How many times have you come across a .tar, .tgz, or .bz2 file in Linux and had no idea what to do with it? Or what it was? Most users of computers know what the .zip file is. Simple, it's a compressed file. And to uncompress you generally double click it or right click and select Extract. Most people recognize that from the world of Windows. But did you know that file compression/decompression is just as easy in the world of Linux? It is. The only problem is that most don't recognize what files are, in fact, compressed files, archives, or compressed archives.
In this article I am going to de-mystify Linux file compression and archiving for you. By the end of the article you'll be compressing and decompressing files in your sleep. And, as a bonus, you'll know how to do this both via command line and GUI.
Compression versus archiving
The difference between compression and archiving is simple: Compression makes a file (or directory) smaller and Archiving takes many seperate files (such as a directory containing sub-directories and/or files) and turns it into a single file. You can have a compressed archive (such as .tar.gz or .tgz) and you can even have an archive of compressed files (such as a directory that contains a bunch of compressed files). But how do you know what are compressed files verses archived files? Here's a list of file extensions and what they are.
.tar - This is an uncompressed Tar archive file. This type of archive is unpacked with the command tar xvf file.tar.
.tgz - This is a compressed Tar archive file. This type of archive is decompressed and unpacked with the command tar xvzf file.tgz.
.gz - This is a file compressed with the gzip program. This type of file is decompressed with the command gunzip file.gz.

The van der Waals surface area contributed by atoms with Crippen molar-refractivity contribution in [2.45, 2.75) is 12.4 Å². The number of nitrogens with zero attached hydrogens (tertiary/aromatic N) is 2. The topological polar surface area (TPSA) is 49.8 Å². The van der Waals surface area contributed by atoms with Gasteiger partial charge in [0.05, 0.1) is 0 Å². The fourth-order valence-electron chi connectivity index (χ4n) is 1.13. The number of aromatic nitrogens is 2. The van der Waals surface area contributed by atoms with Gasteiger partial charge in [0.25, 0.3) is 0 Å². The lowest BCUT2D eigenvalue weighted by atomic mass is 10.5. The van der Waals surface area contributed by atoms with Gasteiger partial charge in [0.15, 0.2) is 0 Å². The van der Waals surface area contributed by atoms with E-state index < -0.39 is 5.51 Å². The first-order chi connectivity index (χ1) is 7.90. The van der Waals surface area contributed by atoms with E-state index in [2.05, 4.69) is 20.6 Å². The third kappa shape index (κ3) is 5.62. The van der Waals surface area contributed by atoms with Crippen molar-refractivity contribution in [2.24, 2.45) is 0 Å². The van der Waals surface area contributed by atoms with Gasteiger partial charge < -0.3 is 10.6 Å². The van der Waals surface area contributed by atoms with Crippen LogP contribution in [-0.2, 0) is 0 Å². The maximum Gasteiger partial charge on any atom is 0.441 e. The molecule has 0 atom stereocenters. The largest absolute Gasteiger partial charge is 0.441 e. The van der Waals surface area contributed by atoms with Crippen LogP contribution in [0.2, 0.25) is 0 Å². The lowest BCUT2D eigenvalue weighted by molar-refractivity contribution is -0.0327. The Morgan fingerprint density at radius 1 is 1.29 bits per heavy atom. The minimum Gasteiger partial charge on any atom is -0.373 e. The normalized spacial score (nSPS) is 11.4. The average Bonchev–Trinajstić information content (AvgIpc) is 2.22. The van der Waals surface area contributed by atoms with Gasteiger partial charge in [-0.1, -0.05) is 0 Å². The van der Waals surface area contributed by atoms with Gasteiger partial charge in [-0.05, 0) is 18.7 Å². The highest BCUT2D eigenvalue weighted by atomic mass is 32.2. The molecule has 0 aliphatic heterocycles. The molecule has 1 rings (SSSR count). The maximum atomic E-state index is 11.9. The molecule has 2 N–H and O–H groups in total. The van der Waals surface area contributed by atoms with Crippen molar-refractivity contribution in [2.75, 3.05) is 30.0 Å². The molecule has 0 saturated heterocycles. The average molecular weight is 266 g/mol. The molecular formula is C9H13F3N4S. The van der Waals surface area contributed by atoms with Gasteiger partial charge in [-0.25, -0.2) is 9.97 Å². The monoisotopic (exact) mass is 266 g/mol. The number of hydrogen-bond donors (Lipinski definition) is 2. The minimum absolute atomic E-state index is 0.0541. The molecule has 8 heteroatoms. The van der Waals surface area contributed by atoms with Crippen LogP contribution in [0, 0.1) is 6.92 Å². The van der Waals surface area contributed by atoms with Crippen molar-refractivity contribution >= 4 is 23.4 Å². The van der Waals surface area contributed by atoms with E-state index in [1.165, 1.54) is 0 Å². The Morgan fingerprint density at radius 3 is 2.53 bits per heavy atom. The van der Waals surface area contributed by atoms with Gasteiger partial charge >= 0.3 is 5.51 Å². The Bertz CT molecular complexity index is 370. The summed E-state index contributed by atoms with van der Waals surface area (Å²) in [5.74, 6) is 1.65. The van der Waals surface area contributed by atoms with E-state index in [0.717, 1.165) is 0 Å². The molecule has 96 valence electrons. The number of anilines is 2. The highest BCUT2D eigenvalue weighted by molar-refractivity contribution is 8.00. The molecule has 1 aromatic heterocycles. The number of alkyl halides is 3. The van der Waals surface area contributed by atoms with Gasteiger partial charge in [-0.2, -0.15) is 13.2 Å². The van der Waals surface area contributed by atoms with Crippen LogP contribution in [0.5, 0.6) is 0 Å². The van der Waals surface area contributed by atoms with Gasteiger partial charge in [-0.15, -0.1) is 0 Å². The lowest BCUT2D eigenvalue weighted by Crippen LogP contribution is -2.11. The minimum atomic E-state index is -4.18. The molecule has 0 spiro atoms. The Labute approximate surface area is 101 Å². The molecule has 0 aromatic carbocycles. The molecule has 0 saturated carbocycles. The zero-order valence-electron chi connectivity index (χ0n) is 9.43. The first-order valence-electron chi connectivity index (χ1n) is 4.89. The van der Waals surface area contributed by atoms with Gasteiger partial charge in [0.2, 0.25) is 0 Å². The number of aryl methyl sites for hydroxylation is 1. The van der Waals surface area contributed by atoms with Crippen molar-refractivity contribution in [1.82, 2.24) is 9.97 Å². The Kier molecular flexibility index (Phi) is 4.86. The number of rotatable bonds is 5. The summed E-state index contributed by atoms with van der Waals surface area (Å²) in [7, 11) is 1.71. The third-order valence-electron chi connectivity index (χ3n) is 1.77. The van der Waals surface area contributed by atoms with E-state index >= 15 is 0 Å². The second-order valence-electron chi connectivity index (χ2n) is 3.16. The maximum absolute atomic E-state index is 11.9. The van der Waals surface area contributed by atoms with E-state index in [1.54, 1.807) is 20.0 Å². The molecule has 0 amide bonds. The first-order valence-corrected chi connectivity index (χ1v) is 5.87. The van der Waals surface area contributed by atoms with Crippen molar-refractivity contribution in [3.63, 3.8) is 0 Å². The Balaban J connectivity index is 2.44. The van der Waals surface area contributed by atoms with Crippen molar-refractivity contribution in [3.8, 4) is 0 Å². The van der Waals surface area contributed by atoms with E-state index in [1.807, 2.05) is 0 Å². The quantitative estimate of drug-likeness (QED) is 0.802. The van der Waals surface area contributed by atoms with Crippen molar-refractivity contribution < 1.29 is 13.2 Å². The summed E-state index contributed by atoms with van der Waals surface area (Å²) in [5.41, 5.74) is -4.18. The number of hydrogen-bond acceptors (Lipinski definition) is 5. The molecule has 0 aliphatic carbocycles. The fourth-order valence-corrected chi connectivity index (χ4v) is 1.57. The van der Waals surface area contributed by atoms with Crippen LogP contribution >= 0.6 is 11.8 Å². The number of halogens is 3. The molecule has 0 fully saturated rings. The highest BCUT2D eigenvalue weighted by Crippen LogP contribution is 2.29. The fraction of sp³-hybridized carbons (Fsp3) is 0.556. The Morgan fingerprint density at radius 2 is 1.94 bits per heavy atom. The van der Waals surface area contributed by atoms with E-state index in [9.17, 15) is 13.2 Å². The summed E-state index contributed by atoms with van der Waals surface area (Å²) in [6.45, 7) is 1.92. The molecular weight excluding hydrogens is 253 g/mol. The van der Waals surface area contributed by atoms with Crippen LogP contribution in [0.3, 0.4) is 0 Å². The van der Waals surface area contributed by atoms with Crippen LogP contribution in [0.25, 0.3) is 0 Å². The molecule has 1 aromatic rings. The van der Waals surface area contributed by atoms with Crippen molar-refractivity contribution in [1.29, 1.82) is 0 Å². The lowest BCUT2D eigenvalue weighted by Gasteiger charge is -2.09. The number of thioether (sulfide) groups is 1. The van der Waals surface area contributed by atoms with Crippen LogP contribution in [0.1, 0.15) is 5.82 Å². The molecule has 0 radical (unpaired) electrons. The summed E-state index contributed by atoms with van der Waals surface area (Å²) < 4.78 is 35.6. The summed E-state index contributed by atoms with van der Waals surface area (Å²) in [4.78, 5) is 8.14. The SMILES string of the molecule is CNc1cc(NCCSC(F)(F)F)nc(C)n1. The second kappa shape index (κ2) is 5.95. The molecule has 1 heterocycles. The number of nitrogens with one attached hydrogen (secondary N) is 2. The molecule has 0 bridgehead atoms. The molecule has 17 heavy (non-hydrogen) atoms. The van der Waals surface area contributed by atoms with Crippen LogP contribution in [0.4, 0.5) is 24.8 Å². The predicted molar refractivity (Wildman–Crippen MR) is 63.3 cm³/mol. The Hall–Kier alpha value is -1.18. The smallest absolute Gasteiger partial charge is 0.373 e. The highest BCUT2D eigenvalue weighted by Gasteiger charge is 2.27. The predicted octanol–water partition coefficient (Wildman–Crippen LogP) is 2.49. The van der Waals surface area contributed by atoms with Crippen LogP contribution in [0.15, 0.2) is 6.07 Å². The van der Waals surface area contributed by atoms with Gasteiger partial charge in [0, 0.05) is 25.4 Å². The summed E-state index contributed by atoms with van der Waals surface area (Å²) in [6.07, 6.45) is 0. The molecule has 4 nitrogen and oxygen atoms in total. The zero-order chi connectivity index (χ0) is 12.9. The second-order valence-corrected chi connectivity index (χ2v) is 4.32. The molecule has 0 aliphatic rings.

.zip - This is a compressed file. This type of file is decompressed with the command unzip file.zip
.bz2 - This is a compressed file. This type of file is decompressed with the command bunzip2 file.bz2.
Which compression to use?
Of the three compression utilities (bzip2, zip, and gzip) the tool that will result in the most compression (the smallest file) is bzip2. The only disadvantage to bzip2 is that the algorithm uses more processor to complete than does the other utilities.
If you are sharing your compressed files with Windows users your best bet is to use zip for compression. Although there are tools (such as Stuffit Deluxe for Windows) that can handle bz2 files, the default supported is .zip.
Using the GUI
If you are a fan of the GUI (and who isn't these days?) you will be glad to know that most all Linux file managers can handle compressed and archived files. In both Nautilus (GNOME) and Dolphin (KDE) you can simply right click a compressed, archived, or compressed archive file and select Extract. Both file managers also offer compression and archiving options when you right click a file or directory.
Working with compression and archiving is very simple with the Linux operating system. You have plenty of options in both the command line and the GUI worlds.
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Ghacks is a technology news blog that was founded in 2005 by Martin Brinkmann. It has since then become one of the most popular tech news sites on the Internet with five authors and regular contributions from freelance writers.